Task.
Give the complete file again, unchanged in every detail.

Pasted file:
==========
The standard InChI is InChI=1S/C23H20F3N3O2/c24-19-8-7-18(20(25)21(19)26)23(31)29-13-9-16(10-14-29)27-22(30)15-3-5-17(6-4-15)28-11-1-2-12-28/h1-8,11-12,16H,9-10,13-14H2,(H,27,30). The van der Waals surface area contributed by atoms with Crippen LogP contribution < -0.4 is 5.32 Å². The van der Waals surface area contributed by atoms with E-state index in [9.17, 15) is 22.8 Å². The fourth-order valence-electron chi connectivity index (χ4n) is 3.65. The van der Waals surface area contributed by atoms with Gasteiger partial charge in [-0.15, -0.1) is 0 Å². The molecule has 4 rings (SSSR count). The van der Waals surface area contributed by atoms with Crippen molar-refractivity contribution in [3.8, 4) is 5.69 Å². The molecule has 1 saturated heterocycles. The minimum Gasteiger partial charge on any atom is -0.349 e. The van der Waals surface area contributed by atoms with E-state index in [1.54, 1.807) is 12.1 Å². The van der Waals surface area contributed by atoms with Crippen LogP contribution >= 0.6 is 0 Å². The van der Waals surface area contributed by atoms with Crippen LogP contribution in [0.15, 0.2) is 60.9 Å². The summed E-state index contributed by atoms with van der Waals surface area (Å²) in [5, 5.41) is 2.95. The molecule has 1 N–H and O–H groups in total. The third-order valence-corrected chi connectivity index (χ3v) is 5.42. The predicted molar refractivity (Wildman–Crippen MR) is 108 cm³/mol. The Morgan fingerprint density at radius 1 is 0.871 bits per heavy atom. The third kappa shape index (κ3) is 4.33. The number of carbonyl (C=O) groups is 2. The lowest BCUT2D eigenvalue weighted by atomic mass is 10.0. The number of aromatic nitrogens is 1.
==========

The standard InChI is InChI=1S/C23H20F3N3O2/c24-19-8-7-18(20(25)21(19)26)23(31)29-13-9-16(10-14-29)27-22(30)15-3-5-17(6-4-15)28-11-1-2-12-28/h1-8,11-12,16H,9-10,13-14H2,(H,27,30). The van der Waals surface area contributed by atoms with Crippen LogP contribution < -0.4 is 5.32 Å². The van der Waals surface area contributed by atoms with E-state index in [9.17, 15) is 22.8 Å². The fourth-order valence-electron chi connectivity index (χ4n) is 3.65. The van der Waals surface area contributed by atoms with Gasteiger partial charge in [-0.15, -0.1) is 0 Å². The molecule has 4 rings (SSSR count). The van der Waals surface area contributed by atoms with Crippen molar-refractivity contribution in [3.8, 4) is 5.69 Å². The molecule has 1 saturated heterocycles. The minimum Gasteiger partial charge on any atom is -0.349 e. The van der Waals surface area contributed by atoms with E-state index in [1.54, 1.807) is 12.1 Å². The van der Waals surface area contributed by atoms with Crippen LogP contribution >= 0.6 is 0 Å². The van der Waals surface area contributed by atoms with Crippen LogP contribution in [0.15, 0.2) is 60.9 Å². The summed E-state index contributed by atoms with van der Waals surface area (Å²) in [5, 5.41) is 2.95. The molecule has 1 N–H and O–H groups in total. The third-order valence-corrected chi connectivity index (χ3v) is 5.42. The predicted molar refractivity (Wildman–Crippen MR) is 108 cm³/mol. The Morgan fingerprint density at radius 1 is 0.871 bits per heavy atom. The third kappa shape index (κ3) is 4.33. The number of carbonyl (C=O) groups is 2. The lowest BCUT2D eigenvalue weighted by atomic mass is 10.0. The number of aromatic nitrogens is 1.